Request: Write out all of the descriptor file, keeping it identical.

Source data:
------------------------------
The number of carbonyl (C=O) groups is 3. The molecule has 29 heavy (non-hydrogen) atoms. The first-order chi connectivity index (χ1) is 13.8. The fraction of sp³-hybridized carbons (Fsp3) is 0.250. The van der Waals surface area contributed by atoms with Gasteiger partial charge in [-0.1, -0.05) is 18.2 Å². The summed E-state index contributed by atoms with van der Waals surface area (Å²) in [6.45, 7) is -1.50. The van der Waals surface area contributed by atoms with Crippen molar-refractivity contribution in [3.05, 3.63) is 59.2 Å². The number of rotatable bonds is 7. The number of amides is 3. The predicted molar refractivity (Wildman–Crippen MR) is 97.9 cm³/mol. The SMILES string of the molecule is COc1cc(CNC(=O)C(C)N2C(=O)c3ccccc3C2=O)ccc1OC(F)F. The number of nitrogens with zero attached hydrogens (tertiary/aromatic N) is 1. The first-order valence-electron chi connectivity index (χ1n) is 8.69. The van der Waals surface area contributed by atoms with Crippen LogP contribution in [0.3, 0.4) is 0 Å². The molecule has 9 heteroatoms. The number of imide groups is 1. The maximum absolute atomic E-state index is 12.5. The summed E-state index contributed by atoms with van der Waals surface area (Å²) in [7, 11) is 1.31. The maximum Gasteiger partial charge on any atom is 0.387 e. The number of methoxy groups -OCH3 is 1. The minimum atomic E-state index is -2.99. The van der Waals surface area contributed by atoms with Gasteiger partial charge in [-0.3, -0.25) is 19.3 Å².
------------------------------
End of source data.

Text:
The number of carbonyl (C=O) groups is 3. The molecule has 29 heavy (non-hydrogen) atoms. The first-order chi connectivity index (χ1) is 13.8. The fraction of sp³-hybridized carbons (Fsp3) is 0.250. The van der Waals surface area contributed by atoms with Gasteiger partial charge in [-0.1, -0.05) is 18.2 Å². The summed E-state index contributed by atoms with van der Waals surface area (Å²) in [6.45, 7) is -1.50. The van der Waals surface area contributed by atoms with Crippen molar-refractivity contribution in [3.05, 3.63) is 59.2 Å². The number of rotatable bonds is 7. The number of amides is 3. The predicted molar refractivity (Wildman–Crippen MR) is 97.9 cm³/mol. The SMILES string of the molecule is COc1cc(CNC(=O)C(C)N2C(=O)c3ccccc3C2=O)ccc1OC(F)F. The number of nitrogens with zero attached hydrogens (tertiary/aromatic N) is 1. The first-order valence-electron chi connectivity index (χ1n) is 8.69. The van der Waals surface area contributed by atoms with Crippen LogP contribution in [0.3, 0.4) is 0 Å². The molecule has 9 heteroatoms. The number of imide groups is 1. The maximum absolute atomic E-state index is 12.5. The summed E-state index contributed by atoms with van der Waals surface area (Å²) in [7, 11) is 1.31. The maximum Gasteiger partial charge on any atom is 0.387 e. The number of methoxy groups -OCH3 is 1. The minimum atomic E-state index is -2.99. The van der Waals surface area contributed by atoms with Gasteiger partial charge in [-0.3, -0.25) is 19.3 Å².